Well, I currently have my honours degree in philosophy and have just got a scholarship to do an MA, although I haven't really decided my thesis topic yet. In the meantime I work as a research assistant to a PhD candidate in philosophy, basically I am an extra brain for him to bounce ideas off of, and do a lot of the boring readings. I also tutor students in philosophy. In the summer I work as a visual artist in a hospital setting, drawing, visiting and painting for patients in the hospice (that's where people go who a terminally ill). I sometimes am a guest lecturer for a theology class on the relationship between theology and philosophy. All of these I get paid to do, so it certainly is not out of the realm of possibilities to do something constructive with your degree other than teach. Usually when I am confronted with the question like "what can you do with a degree in philosophy?" I reply "Anything I want to..." really you are being trained to think creatively about difficult questions, so the world is completely open to you to do anything you want to do. If you're good at philosophy you can probably come up with some way to make money at doing it.

Of course you can write papers and present them at conferences, most of the time your expenses are covered by the school who is holding the conference, provided your paper gets accepted.

In truth, I have seen a lot of people with degrees do a lot of other things with philosophy degrees; a lot of them sit on ethics boards in ethics centers for schools, hospitals or businesses. A lot of them go on to practice law; some become public intellectuals (as was already mentioned), teachers, and activists.


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I have an MA in English

I have an MA in English with a concentration in Critical Theory, but the majority of courses I took were more focused in philosophy than in literature.   Even the literature courses were philosophy intensive, spending at least as much time reading philosophy and literary theory as we did actually reading novels and poetry.  Since then I've taught English and philosophy courses at smaller universities. 

Most English departments will give you relative freedom in choosing texts and curriculum while teaching (especially at small universities), so you can really pursue your own interests as long as you tie it in somehow to literature.  For instance, just choose philosophical novels like Voltaire's "Candide".  And of course providing the students with some of Voltaire's philosophical texts and those of his peers would be necessary for putting "Candide" into context, etc. etc.  

 


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Right now I'm going for a

Right now I'm going for a degree is programing then while I work get things in philosophy, theology, psychology, sociology, plus a few courses in other things.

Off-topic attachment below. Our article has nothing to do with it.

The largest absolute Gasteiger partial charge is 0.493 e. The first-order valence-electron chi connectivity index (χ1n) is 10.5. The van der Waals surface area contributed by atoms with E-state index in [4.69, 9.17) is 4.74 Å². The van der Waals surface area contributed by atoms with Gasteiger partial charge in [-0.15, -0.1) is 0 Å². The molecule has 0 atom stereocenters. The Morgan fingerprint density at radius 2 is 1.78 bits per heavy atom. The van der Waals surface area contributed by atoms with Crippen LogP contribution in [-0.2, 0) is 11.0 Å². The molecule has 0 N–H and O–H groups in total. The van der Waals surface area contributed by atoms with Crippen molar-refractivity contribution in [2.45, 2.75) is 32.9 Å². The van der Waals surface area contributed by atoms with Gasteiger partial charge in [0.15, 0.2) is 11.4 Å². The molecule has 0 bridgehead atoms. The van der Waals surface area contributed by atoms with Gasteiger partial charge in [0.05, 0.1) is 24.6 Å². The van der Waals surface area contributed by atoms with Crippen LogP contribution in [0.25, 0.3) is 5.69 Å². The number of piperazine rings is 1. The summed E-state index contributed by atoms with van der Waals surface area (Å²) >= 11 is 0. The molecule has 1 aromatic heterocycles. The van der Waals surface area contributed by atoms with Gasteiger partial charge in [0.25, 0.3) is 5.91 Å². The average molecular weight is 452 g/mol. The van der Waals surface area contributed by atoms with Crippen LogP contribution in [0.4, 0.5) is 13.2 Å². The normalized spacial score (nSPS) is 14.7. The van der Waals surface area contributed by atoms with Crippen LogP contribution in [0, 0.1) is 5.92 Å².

What they might call that degree I don't know. Really I don't care what they call it, but I'm taking the courses I want to get the information I want.


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I think I'll do something

I think I'll do something along the lines of you Voltaire28.  I don't even mind teaching and it was one of my career choices anyways.  And plus like Void.  I can just keep learning about things I want too.


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sorry double posted.

sorry double posted.


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crushingstep7

crushingstep7 wrote:
Fuck.... that dissapoints me a little. I was told similar by others but I kinda hoped it wasn't true lol. So you're basically telling me tho, to go and get a degree in buisness? I mean, I love Philosophy, but I don't wanna teach. And I love writing, but I would be just fine with only an occasional publish. As far as the buisness spectrum goes... I don't know what I would do with that. I do wanna eventually open a Kung Fu school, so I guess that applies in a way.

 

Bruce Lee? 

Those who know the good, do the good. - Socrates

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ahhaha seriously??

ahhaha seriously??


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Hambydammit wrote: Better

Hambydammit wrote:

Better yet, major in something else and take lots of electives in writing and philosophy.

(You're talking to a guy with two degrees in music who owns a restaurant... I know of what I speak.)

Unless you want to teach philosophy, don't get a philosophy degree. Unless you are EXTREMELY serious about being a writer, don't do that either. Even a business degree will get you a wide range of options for employment, and with all that money you will make, you can buy as many philosophy textbooks as you want.

 

@Crushing... Listen to Hamby... dammit. He speaks truth.

I have a music degree as well... fat lot of good it's doing me now. *rolls eyes* During high school, my private instructor kept telling me, as I was searching for music schools to go to, "Nooo... you don't want to go to music school. Go to law school or medical school... something practical. Play music on the side. You don't need a degree if all you want to do is play." Did I listen? Hah!